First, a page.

Saturday, April 25, 2015


Can't belive we're at another Avengers movie. It feels like just yesterday that I was lining up for Iron Man 3.

Avengers: Age of Ultron is the sequel to The Avengers and the 11th film in the Marvel Cinematic Universe. S.H.I.E.L.D. is gone, so Iron Man (Robert Downey, Jr.) and Captain America (Chris Evans) are leading the Avengers as the world's #1 peace organization. Stark's plans of using A.I. in hopes of keeping the peace goes horribly wrong as he creates the Avengers' worst enemy - Ultron (James Spader).

Obviously, Marvel Studios has been on a high streak recently, with top-notch comic book films like Captain America: The Winter Soldier and Guardians of the Galaxy, and with Captain America: Civil War on the horizon, you betcha I was excited to see how this film would shape up.

Shockingly, the film manages to double up on the character work and the action. I wouldn't have thought that the most interesting characters coming out of that film would be the characters who don't get their own movie. Less popular characters such as Hawkeye (Jeremy Renner), Black Widow (Scarlett Johansson) and the Hulk (Mark Ruffalo) are given much more to do this time around and Whedon adds more depth to them. I applaud the move to give a relationship angle to Natasha and Bruce, because I find they perfectly compliment each other. Also, Hawkeye may have just proven himself to be the most important member of the team, being the most human character in this group of gods. The new characters also get their own moments to shine in the film, but really, it's Scarlet Witch (Elizabeth Olsen) that gets to take home best newcomer award.
Whedon knows how to create interesting group dynamics while also fleshing out individual characters, and that's as evident as ever here. The back-and-forth between characters is just as effective here as it is in the first Avengers film, and it gets even more interesting when they throw the Maximoff twins and the Vision (Paul Bettany) into the mix.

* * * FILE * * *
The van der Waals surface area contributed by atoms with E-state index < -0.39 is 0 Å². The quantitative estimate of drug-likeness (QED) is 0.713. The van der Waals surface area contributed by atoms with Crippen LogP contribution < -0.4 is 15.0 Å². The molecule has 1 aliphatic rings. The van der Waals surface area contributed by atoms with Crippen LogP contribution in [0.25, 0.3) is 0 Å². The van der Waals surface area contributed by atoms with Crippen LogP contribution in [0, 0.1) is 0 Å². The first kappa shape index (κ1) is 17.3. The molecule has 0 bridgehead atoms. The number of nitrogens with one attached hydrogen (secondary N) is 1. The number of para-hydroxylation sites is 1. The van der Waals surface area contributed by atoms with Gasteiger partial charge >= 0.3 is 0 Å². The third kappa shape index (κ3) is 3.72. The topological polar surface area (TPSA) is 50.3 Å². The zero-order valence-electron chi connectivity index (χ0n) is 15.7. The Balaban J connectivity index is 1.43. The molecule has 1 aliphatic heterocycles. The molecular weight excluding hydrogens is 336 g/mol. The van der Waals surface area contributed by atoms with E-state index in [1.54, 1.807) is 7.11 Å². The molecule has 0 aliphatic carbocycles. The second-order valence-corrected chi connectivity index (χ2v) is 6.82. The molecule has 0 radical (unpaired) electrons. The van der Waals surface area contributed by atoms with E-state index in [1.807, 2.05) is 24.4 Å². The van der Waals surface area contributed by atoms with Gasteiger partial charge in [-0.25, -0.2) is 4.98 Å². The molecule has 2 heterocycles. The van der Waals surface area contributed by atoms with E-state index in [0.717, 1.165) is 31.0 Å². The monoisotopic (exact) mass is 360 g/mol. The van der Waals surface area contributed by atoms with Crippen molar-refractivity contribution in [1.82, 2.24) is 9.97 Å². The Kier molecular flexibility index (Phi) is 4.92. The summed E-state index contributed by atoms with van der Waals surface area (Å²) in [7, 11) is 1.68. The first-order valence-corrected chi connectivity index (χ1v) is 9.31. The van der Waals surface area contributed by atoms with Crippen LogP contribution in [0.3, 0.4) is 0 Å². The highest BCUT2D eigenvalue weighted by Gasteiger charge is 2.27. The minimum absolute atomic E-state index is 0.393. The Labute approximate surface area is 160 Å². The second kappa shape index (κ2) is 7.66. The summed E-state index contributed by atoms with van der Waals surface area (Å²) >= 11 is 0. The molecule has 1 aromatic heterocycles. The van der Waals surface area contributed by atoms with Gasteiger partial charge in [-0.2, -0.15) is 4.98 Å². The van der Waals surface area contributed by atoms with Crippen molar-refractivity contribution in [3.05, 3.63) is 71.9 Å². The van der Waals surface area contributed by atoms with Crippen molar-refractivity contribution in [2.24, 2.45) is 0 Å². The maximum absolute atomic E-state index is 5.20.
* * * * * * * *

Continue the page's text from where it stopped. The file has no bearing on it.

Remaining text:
The action set pieces are what you already expect from Marvel; a lot of laughs and very fun sequences that look like they're pulled straight of the comic. Whedon's strength at keeping action sequences that have way too many things going on focused is also evident here.

The most talked about aspect of this film will definitely be Ultron. I feel that Ultron is the perfect Marvel Studios villain. He captures the studio's charismatic spirit and he proves to be perfect foil for the team. Spader turned out to be a great casting choice, as his really powerful voice could alternate between the genocidal prophet and the narcissitic evil genius, and still pull it off. He's also the center of the main theme of the film - which is the failure of heroes.
Throughout the course of the Marvel Cinematic Universe, you never really got the sense that these heroes' failures would prove catastrophic... until Ultron. The film highlights every civilian they have to save/fail to save, the effect of every decision, and life after heroism, after acting as protectors. I like those themes they brought up in the film.

The film is far from perfect, however. Pacing is an aspect of the film that I thought would've improved in the sequel, but it didn't, it's worse actually. There might've been less of a clunky first act in this film (they hit the ground running), but the film made me feel like they were rushing through highlights. There's so many things going on, plotwise, and the film tackles all of it. It's not like The Amazing Spider-Man 2, where most sub-plots were inserted solely as set-up. It's more off the film biting off more than it can chew, and as a result, they happen to rush through a lot of scenes. The build-up is faulty as well, things just happen because plot convenience. They make sense, sure, but build-up would've made the execution a whole lot smoother. Also, it would've had a greater impact had there been proper build-up. I admire the first Avengers film for its simplicity. They brought in just the right amount and gave time for things to sink in. I didn't feel that smooth flow in this film.

As I said, the individual character work was really well done in this movie, and I like the theme they brought up, but I felt that the story never came around full circle, thematically speaking. The final moments of the film happen pretty quickly, and they don't reall tie up the main theme of the movie. It's just sorta left there hanging. It's partially the fault of the how they ended the film, tonally. It would've worked better had they addressed it with the complete opposite of the tone they actually used.

Pacing issues aside, I had a blast with Avengers: Age of Ultron. They got a lot of things really right and the moments where the film gets to breathe prove to be equally as great & important as the fun and exciting action sequences, if not more. The first film earned $1.5 billion worldwide, so I know you're already going to see it.

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